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Must C Call: Butler's disputed home run

KANSAS CITY -- The Yankees had plenty to say on Wednesday about a disputed home run that they believed should have been reversed, and there is evidence that could back their arguments.

Yet they would also agree that Bartolo Colon didn't pitch his best game and the offense sputtered through several big opportunities in a 5-4 loss to the Royals on Wednesday.

Billy Butler's third-inning solo shot clipped the left-field fence and struck a chain-link railing, upheld by a review that Yankees manager Joe Girardi believed did not correctly interpret Kauffman Stadium's ground rules.

"I don't think the game was lost on that situation," said Yankees outfielder Curtis Granderson, who saw the ball bounce back into play. "There's a lot that happened after that point in the ballgame."

Indeed, there was no question about Alex Gordon's three-run homer off Colon in that four-run inning that splashed into the right-field waterfalls and played a much larger part in the outcome.

Granderson and Russell Martin slugged solo home runs off Kansas City starter Bruce Chen, but the lineup was largely dormant until the ninth inning, when Joakim Soria sweated through an ugly 40-pitch inning.

Robinson Cano lifted a sacrifice fly to close the deficit to one run, but after a passed ball and walk re-loaded the bases, Jorge Posada went down looking on his 40th birthday for the final out.

"It was a fastball away, and he just took it," Soria said. "With all the bad things that happened, that was a good thing for me."

Colon was smacked around for five runs in five innings, including Butler's contested solo home run, leaving him tossing a ball to himself on the mound as crew chief Dana DeMuth decided on a ruling.

Granderson and Brett Gardner immediately waved to the umpiring crew that the ball hadn't gone out but had instead struck a second fence above the padded wall, but their arguments were rendered moot.

Girardi discussed the call twice with umpires, later saying he second-guessed his decision not to protest the game, as there would have been no penalty for being wrong.

"The one thing is, you can't argue the call or you get thrown out," Girardi said. "If I'm correct and it's a double, then it shows a flaw in not knowing the rules."

The umpires declined to comment on their decision to a pool reporter but were spotted on the field with umpiring supervisor Steve Palermo after the game, inspecting the layout of the wall.

Mariano Rivera showed rare heated emotion, charging from the visitors' clubhouse after seeing replays on television and barking at the umpiring crew -- to the point where Girardi thought he might have to save Rivera from ejection.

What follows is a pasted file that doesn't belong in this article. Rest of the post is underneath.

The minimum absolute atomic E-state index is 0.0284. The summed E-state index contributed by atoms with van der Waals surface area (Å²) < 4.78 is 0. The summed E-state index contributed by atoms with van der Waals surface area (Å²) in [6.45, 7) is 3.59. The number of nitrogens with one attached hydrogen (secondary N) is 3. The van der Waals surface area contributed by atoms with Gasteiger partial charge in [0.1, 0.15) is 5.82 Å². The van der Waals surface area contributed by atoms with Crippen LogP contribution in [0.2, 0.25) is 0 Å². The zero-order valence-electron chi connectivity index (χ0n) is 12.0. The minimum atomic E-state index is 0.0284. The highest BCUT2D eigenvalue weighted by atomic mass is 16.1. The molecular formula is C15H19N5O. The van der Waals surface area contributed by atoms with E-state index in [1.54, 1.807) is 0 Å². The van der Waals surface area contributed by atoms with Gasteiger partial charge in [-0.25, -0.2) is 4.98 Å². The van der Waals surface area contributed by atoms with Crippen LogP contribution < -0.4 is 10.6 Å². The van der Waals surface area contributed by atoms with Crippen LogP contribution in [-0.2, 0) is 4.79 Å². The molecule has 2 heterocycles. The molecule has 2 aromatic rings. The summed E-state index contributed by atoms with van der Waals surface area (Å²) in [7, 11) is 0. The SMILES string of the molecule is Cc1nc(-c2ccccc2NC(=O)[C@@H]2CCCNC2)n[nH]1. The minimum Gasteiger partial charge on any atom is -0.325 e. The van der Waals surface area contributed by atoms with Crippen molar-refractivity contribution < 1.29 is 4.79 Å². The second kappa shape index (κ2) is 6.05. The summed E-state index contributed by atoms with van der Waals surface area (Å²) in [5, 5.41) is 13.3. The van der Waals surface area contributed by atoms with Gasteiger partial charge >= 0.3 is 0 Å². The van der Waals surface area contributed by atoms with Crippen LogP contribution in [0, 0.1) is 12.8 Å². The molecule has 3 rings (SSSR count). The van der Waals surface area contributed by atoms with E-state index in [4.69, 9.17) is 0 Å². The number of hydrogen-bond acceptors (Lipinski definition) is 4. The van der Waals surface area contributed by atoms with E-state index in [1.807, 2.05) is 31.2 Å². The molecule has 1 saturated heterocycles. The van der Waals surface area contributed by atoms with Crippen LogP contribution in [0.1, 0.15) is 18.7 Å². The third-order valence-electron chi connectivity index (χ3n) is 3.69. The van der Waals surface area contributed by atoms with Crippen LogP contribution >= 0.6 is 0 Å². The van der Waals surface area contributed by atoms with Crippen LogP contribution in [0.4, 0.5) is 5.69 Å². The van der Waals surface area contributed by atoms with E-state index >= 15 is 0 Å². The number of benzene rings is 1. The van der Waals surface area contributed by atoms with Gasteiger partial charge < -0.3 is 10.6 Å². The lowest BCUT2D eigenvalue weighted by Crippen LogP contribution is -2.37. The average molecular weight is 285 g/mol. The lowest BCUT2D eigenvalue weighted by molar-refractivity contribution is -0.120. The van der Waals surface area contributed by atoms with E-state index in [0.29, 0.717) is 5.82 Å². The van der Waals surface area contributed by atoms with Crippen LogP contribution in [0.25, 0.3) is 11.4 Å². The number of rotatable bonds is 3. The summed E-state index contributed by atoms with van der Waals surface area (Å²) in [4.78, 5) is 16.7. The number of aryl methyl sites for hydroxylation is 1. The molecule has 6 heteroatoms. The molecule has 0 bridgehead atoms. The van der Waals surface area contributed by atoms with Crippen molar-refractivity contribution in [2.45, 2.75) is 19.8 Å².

"My teammates are playing out there," Rivera said. "We're fighting to win the game, and one run can make the difference -- and I think it was. I think it was. So with that, if it's a run, it's a run. But if it's not, it's not."

Butler's home run, however, wasn't the only pitch that Colon would have undone. In addition to Butler's homer, Melky Cabrera tripled in the fifth before scoring on an Eric Hosmer fielder's choice.

"I feel good physically, but I gave up two home runs and we didn't win the game," Colon said through an interpreter.

Colon was handed his first defeat since July 19, permitting two walks while striking out four in a 99-pitch outing. He has not won in three starts and owns a 5.13 ERA over his last eight efforts.

"He left the ball up to Gordon and he left the ball up to Billy Butler," Girardi said. "He had the one inning, then he seemed to settle down pretty decently after that."

Chen held the Yankees to three runs over six effective innings.

After Derek Jeter had been caught stealing, Granderson cracked his team-leading 34th homer in the first inning, a frame that would see Chen strand the bases loaded by getting Martin to fly out.

"We just weren't able to get that one big hit tonight to take the lead," Girardi said. "We had plenty of opportunities."

Martin got to Chen in the sixth for a solo homer into the left-field bullpen, his 13th, and Nick Swisher knocked in Granderson with a third-inning single.

Chen was otherwise solid, picking up a quality start and scattering seven hits while walking three and striking out three.

"We had some opportunities to put runs across," Gardner said. "We fell behind early, and we just didn't win tonight. We've been playing pretty good baseball. You can't win all of them."

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